3. Tuesday 26 May – Dr. Bettina Renz: Russia’s military revival

At the end of the Cold War the once formidable Red Army was divided up among the successor states. While Russia could boast the largest number of weapons and men under arms, corruption and demoralisation drastically reduced their effectiveness, while the US and its allies raced ahead. Only with the invasion of Ukraine in 2014 and subsequent campaign in Syria have Russia’s conventional forces begun to demonstrate their potential. Dr Bettina Renz explains how this happened.

Dr Bettina Renz is an associate professor in the School of Politics and International Relations at the University of Nottingham. A graduate of the University of Edinburgh and the University of Birmingham, where she completed her PhD, she previously taught at King’s College London and the Royal Air Force College. She is an expert on post-Soviet Russia’s security and defence policy and has published widely on Russian military reforms and thinking, most recently authoring Russia’s military revival in 2018.

4. Thursday June 11 – Catherine Belton: Putin’s People: How the KGB took back Russia and then took on the West

Catherine Belton is a special correspondent for Reuters, and served as the Financial Times’ Moscow Correspondent from 2007-13, and has contributed to the Moscow Times and Business Week. Her book Putin’s People: How the KGB took back Russia and then took on the West was published in April 2020 and is a Sunday Times best-seller.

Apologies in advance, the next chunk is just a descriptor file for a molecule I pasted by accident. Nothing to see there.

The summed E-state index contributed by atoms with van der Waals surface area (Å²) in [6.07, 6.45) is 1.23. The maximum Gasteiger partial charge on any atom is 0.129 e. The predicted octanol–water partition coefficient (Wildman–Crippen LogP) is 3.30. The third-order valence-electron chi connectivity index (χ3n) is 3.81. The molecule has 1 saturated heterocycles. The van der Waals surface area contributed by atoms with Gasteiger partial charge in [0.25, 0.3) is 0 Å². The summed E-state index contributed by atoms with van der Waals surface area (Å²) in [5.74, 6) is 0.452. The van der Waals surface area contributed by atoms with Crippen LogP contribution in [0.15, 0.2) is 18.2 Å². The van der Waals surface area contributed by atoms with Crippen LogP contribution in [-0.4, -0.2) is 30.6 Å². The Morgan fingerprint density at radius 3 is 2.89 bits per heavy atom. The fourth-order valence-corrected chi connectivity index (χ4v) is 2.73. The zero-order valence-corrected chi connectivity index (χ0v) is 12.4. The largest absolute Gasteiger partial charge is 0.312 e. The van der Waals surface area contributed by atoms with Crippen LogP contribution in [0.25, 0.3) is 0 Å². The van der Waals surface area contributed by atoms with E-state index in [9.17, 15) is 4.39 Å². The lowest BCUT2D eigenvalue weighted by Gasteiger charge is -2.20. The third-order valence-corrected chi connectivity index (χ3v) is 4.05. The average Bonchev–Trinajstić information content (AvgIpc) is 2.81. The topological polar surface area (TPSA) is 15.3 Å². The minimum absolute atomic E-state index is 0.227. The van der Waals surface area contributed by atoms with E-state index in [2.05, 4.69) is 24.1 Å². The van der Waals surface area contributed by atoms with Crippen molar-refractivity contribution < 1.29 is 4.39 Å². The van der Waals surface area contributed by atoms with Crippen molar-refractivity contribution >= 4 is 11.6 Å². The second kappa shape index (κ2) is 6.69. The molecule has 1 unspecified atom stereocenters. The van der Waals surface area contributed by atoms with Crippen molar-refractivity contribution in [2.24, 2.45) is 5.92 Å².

As the Soviet Union crumbled and Russia transitioned to a market economy, most observers assumed that the massive security apparatus of the KGB had followed the Communist Party on to the “ash-heap of history”. The rise of a relatively obscure former KGB agent who spent the Cold War in a provincial East German backwater to the height of power was regarded as the result of a series of turns of fate during the chaotic last days of the Yeltsin presidency. However, in her new book Catherine Belton demonstrates that, far from being blindsided by the fall of the USSR, parts of the KGB had been preparing to go into the shadows before the Soviet collapse, and remained a force to be reckoned with.Eventually, under Putin’s rule, they could continue the struggle with the West in a ‘new form’.

5. Wednesday June 24 – Dr Sergei Guriev – The Impact of the Coronavirus Pandemic on the Russian Economy”.

Above and beyond its public health impact, the coronavirus is ravaging economies across the globe. In Russia the impact is likely to be more pronounced, since the pandemic has also accelerated a substantial drop in the price of oil. Sergei Guriev, one of the most celebrated Russian economists of his generation and a highly-respected commentator on current events in Russia, joins us at the GB-Russia Society to discuss the prospects for the Russian economy in the light of the pandemic and evaluate the government’s policy response thus far.

Dr Sergei Guriev was the chief economist at the European Bank for Reconstruction and Development from 2016-2019 and is currently a professor of economics at Sciences Po in Paris. Prior to leaving Russia in 2013 Dr Guriev was the rector of the New Economic School as well as serving on a number of corporate boards (including Sberbank) and government advisory committees. “